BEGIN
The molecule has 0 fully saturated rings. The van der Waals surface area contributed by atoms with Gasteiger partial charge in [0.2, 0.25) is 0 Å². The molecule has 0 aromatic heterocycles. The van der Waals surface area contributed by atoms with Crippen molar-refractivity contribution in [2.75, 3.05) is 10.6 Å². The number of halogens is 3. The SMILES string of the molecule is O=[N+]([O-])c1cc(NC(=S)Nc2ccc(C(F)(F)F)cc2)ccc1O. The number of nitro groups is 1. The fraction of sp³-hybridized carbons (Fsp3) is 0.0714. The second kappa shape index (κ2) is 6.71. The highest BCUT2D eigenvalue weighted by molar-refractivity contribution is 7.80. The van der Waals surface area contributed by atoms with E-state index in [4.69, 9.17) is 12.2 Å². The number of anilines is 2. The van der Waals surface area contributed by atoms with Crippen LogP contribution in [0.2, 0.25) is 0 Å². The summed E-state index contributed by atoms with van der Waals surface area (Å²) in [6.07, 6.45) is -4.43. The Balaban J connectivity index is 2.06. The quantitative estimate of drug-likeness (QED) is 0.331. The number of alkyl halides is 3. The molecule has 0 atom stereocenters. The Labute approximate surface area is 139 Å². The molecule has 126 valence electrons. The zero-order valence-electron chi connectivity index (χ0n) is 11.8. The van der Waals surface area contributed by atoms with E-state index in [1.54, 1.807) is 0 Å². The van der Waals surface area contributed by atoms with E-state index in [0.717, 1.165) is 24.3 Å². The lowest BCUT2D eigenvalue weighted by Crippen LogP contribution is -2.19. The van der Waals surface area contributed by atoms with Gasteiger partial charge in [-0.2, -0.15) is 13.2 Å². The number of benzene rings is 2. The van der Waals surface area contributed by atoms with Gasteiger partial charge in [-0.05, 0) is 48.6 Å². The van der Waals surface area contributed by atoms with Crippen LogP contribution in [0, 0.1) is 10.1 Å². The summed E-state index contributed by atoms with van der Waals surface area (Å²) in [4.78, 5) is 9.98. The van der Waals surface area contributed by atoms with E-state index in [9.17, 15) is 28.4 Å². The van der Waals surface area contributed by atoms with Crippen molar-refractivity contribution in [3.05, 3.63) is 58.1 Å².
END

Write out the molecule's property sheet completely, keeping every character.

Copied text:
The molecule has 0 fully saturated rings. The van der Waals surface area contributed by atoms with Gasteiger partial charge in [0.2, 0.25) is 0 Å². The molecule has 0 aromatic heterocycles. The van der Waals surface area contributed by atoms with Crippen molar-refractivity contribution in [2.75, 3.05) is 10.6 Å². The number of halogens is 3. The SMILES string of the molecule is O=[N+]([O-])c1cc(NC(=S)Nc2ccc(C(F)(F)F)cc2)ccc1O. The number of nitro groups is 1. The fraction of sp³-hybridized carbons (Fsp3) is 0.0714. The second kappa shape index (κ2) is 6.71. The highest BCUT2D eigenvalue weighted by molar-refractivity contribution is 7.80. The van der Waals surface area contributed by atoms with E-state index in [4.69, 9.17) is 12.2 Å². The number of anilines is 2. The van der Waals surface area contributed by atoms with Crippen LogP contribution in [0.2, 0.25) is 0 Å². The summed E-state index contributed by atoms with van der Waals surface area (Å²) in [6.07, 6.45) is -4.43. The Balaban J connectivity index is 2.06. The quantitative estimate of drug-likeness (QED) is 0.331. The number of alkyl halides is 3. The molecule has 0 atom stereocenters. The Labute approximate surface area is 139 Å². The molecule has 126 valence electrons. The zero-order valence-electron chi connectivity index (χ0n) is 11.8. The van der Waals surface area contributed by atoms with E-state index in [1.54, 1.807) is 0 Å². The van der Waals surface area contributed by atoms with E-state index in [0.717, 1.165) is 24.3 Å². The lowest BCUT2D eigenvalue weighted by Crippen LogP contribution is -2.19. The van der Waals surface area contributed by atoms with Gasteiger partial charge in [-0.2, -0.15) is 13.2 Å². The number of benzene rings is 2. The van der Waals surface area contributed by atoms with Gasteiger partial charge in [-0.05, 0) is 48.6 Å². The van der Waals surface area contributed by atoms with Crippen LogP contribution in [0, 0.1) is 10.1 Å². The summed E-state index contributed by atoms with van der Waals surface area (Å²) in [4.78, 5) is 9.98. The van der Waals surface area contributed by atoms with E-state index in [9.17, 15) is 28.4 Å². The van der Waals surface area contributed by atoms with Crippen molar-refractivity contribution in [3.05, 3.63) is 58.1 Å².